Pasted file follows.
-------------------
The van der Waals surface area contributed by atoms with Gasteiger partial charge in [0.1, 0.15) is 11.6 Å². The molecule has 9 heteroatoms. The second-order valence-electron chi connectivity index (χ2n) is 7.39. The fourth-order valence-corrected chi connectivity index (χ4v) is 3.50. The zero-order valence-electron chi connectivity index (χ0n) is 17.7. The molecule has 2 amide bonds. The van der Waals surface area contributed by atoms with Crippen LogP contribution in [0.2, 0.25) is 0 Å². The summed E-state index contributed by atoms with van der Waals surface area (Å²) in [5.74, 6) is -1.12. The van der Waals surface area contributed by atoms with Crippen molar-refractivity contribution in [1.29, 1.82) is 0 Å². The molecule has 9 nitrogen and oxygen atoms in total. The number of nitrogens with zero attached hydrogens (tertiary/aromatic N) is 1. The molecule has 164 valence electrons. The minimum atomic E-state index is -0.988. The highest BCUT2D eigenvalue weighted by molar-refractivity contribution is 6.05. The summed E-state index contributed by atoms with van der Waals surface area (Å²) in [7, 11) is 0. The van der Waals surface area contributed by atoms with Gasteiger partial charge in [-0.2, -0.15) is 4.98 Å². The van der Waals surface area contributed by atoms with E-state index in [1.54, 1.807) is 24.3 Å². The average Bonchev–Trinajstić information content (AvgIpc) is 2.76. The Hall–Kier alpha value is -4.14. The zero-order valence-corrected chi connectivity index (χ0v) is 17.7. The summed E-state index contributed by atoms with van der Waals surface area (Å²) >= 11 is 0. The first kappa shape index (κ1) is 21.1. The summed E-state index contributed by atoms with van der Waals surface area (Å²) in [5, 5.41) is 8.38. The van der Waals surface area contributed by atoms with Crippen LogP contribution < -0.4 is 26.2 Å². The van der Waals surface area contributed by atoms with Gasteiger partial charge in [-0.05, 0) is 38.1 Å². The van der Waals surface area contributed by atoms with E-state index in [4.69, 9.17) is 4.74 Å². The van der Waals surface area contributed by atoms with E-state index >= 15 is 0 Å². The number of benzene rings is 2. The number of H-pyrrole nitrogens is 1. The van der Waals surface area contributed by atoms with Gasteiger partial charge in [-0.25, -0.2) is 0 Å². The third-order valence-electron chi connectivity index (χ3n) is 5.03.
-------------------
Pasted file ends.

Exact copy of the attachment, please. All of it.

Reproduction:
The van der Waals surface area contributed by atoms with Gasteiger partial charge in [0.1, 0.15) is 11.6 Å². The molecule has 9 heteroatoms. The second-order valence-electron chi connectivity index (χ2n) is 7.39. The fourth-order valence-corrected chi connectivity index (χ4v) is 3.50. The zero-order valence-electron chi connectivity index (χ0n) is 17.7. The molecule has 2 amide bonds. The van der Waals surface area contributed by atoms with Crippen LogP contribution in [0.2, 0.25) is 0 Å². The summed E-state index contributed by atoms with van der Waals surface area (Å²) in [5.74, 6) is -1.12. The van der Waals surface area contributed by atoms with Crippen molar-refractivity contribution in [1.29, 1.82) is 0 Å². The molecule has 9 nitrogen and oxygen atoms in total. The number of nitrogens with zero attached hydrogens (tertiary/aromatic N) is 1. The molecule has 164 valence electrons. The minimum atomic E-state index is -0.988. The highest BCUT2D eigenvalue weighted by molar-refractivity contribution is 6.05. The summed E-state index contributed by atoms with van der Waals surface area (Å²) in [7, 11) is 0. The van der Waals surface area contributed by atoms with Gasteiger partial charge in [-0.2, -0.15) is 4.98 Å². The van der Waals surface area contributed by atoms with E-state index in [1.54, 1.807) is 24.3 Å². The average Bonchev–Trinajstić information content (AvgIpc) is 2.76. The Hall–Kier alpha value is -4.14. The zero-order valence-corrected chi connectivity index (χ0v) is 17.7. The summed E-state index contributed by atoms with van der Waals surface area (Å²) >= 11 is 0. The first kappa shape index (κ1) is 21.1. The summed E-state index contributed by atoms with van der Waals surface area (Å²) in [5, 5.41) is 8.38. The van der Waals surface area contributed by atoms with Crippen LogP contribution < -0.4 is 26.2 Å². The van der Waals surface area contributed by atoms with Gasteiger partial charge in [-0.05, 0) is 38.1 Å². The van der Waals surface area contributed by atoms with E-state index in [4.69, 9.17) is 4.74 Å². The van der Waals surface area contributed by atoms with E-state index >= 15 is 0 Å². The number of benzene rings is 2. The number of H-pyrrole nitrogens is 1. The van der Waals surface area contributed by atoms with Gasteiger partial charge in [-0.25, -0.2) is 0 Å². The third-order valence-electron chi connectivity index (χ3n) is 5.03.